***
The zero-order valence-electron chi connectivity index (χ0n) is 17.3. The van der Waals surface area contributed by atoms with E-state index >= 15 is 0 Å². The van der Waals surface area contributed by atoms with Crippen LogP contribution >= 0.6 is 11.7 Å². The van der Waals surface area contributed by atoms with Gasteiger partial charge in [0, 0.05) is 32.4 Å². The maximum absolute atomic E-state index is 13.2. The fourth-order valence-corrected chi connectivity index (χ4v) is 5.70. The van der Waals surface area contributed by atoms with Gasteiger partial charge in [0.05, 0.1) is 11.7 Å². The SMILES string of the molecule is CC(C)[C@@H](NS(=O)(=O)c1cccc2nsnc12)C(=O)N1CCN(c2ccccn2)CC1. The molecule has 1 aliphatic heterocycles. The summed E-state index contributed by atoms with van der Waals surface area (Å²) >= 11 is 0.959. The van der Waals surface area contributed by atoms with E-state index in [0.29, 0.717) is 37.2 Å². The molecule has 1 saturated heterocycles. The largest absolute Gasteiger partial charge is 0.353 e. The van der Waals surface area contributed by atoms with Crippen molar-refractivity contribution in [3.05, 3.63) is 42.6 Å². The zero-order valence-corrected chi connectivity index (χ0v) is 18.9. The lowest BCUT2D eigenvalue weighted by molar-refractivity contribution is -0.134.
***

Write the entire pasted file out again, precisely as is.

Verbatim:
The zero-order valence-electron chi connectivity index (χ0n) is 17.3. The van der Waals surface area contributed by atoms with E-state index >= 15 is 0 Å². The van der Waals surface area contributed by atoms with Crippen LogP contribution >= 0.6 is 11.7 Å². The van der Waals surface area contributed by atoms with Gasteiger partial charge in [0, 0.05) is 32.4 Å². The maximum absolute atomic E-state index is 13.2. The fourth-order valence-corrected chi connectivity index (χ4v) is 5.70. The van der Waals surface area contributed by atoms with Gasteiger partial charge in [0.05, 0.1) is 11.7 Å². The SMILES string of the molecule is CC(C)[C@@H](NS(=O)(=O)c1cccc2nsnc12)C(=O)N1CCN(c2ccccn2)CC1. The molecule has 1 aliphatic heterocycles. The summed E-state index contributed by atoms with van der Waals surface area (Å²) >= 11 is 0.959. The van der Waals surface area contributed by atoms with E-state index in [0.29, 0.717) is 37.2 Å². The molecule has 1 saturated heterocycles. The largest absolute Gasteiger partial charge is 0.353 e. The van der Waals surface area contributed by atoms with Crippen molar-refractivity contribution in [3.05, 3.63) is 42.6 Å². The zero-order valence-corrected chi connectivity index (χ0v) is 18.9. The lowest BCUT2D eigenvalue weighted by molar-refractivity contribution is -0.134.